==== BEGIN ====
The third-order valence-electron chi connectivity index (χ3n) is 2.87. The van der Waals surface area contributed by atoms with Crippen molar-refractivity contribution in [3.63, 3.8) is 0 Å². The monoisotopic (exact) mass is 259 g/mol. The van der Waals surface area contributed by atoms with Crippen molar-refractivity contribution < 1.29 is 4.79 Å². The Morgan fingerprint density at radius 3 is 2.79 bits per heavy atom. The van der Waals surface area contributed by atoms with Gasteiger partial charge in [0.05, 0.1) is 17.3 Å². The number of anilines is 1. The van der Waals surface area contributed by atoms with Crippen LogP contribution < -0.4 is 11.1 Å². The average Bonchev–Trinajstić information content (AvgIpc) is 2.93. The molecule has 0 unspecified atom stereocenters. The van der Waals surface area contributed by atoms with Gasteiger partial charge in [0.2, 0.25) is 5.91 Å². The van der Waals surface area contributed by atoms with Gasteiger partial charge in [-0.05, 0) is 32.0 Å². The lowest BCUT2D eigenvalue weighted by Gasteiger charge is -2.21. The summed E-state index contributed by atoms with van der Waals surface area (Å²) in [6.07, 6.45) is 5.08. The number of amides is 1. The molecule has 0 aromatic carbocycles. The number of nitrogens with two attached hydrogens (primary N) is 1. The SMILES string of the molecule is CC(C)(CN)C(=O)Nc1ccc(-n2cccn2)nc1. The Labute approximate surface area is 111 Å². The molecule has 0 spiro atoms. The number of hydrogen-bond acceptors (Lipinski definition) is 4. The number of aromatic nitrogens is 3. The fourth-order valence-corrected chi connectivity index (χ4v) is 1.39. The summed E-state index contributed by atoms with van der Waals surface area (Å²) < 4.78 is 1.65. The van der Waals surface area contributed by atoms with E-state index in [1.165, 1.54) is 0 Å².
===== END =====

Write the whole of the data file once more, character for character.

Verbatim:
The third-order valence-electron chi connectivity index (χ3n) is 2.87. The van der Waals surface area contributed by atoms with Crippen molar-refractivity contribution in [3.63, 3.8) is 0 Å². The monoisotopic (exact) mass is 259 g/mol. The van der Waals surface area contributed by atoms with Crippen molar-refractivity contribution < 1.29 is 4.79 Å². The Morgan fingerprint density at radius 3 is 2.79 bits per heavy atom. The van der Waals surface area contributed by atoms with Gasteiger partial charge in [0.05, 0.1) is 17.3 Å². The number of anilines is 1. The van der Waals surface area contributed by atoms with Crippen LogP contribution < -0.4 is 11.1 Å². The average Bonchev–Trinajstić information content (AvgIpc) is 2.93. The molecule has 0 unspecified atom stereocenters. The van der Waals surface area contributed by atoms with Gasteiger partial charge in [0.2, 0.25) is 5.91 Å². The van der Waals surface area contributed by atoms with Gasteiger partial charge in [-0.05, 0) is 32.0 Å². The lowest BCUT2D eigenvalue weighted by Gasteiger charge is -2.21. The summed E-state index contributed by atoms with van der Waals surface area (Å²) in [6.07, 6.45) is 5.08. The number of amides is 1. The molecule has 0 aromatic carbocycles. The number of nitrogens with two attached hydrogens (primary N) is 1. The SMILES string of the molecule is CC(C)(CN)C(=O)Nc1ccc(-n2cccn2)nc1. The Labute approximate surface area is 111 Å². The molecule has 0 spiro atoms. The number of hydrogen-bond acceptors (Lipinski definition) is 4. The number of aromatic nitrogens is 3. The fourth-order valence-corrected chi connectivity index (χ4v) is 1.39. The summed E-state index contributed by atoms with van der Waals surface area (Å²) < 4.78 is 1.65. The van der Waals surface area contributed by atoms with E-state index in [1.165, 1.54) is 0 Å².